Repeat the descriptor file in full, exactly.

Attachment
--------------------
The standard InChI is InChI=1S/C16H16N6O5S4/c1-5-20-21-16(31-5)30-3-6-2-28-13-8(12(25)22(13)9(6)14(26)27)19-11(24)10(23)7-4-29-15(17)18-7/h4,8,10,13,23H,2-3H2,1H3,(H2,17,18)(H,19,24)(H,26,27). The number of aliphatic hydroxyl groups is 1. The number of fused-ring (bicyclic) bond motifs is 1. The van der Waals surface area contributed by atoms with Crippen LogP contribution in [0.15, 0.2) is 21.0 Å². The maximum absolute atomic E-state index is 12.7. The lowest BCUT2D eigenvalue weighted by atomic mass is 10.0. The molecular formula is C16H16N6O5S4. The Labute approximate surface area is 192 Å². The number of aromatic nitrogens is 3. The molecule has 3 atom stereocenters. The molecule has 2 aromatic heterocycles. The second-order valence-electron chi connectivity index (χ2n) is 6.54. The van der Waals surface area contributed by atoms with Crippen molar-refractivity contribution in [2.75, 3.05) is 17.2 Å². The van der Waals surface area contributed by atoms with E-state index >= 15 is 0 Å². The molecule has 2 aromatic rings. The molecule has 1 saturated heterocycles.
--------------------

The standard InChI is InChI=1S/C16H16N6O5S4/c1-5-20-21-16(31-5)30-3-6-2-28-13-8(12(25)22(13)9(6)14(26)27)19-11(24)10(23)7-4-29-15(17)18-7/h4,8,10,13,23H,2-3H2,1H3,(H2,17,18)(H,19,24)(H,26,27). The number of aliphatic hydroxyl groups is 1. The number of fused-ring (bicyclic) bond motifs is 1. The van der Waals surface area contributed by atoms with Crippen LogP contribution in [0.15, 0.2) is 21.0 Å². The maximum absolute atomic E-state index is 12.7. The lowest BCUT2D eigenvalue weighted by atomic mass is 10.0. The molecular formula is C16H16N6O5S4. The Labute approximate surface area is 192 Å². The number of aromatic nitrogens is 3. The molecule has 3 atom stereocenters. The molecule has 2 aromatic heterocycles. The second-order valence-electron chi connectivity index (χ2n) is 6.54. The van der Waals surface area contributed by atoms with Crippen molar-refractivity contribution in [2.75, 3.05) is 17.2 Å². The van der Waals surface area contributed by atoms with E-state index >= 15 is 0 Å². The molecule has 2 aromatic rings. The molecule has 1 saturated heterocycles.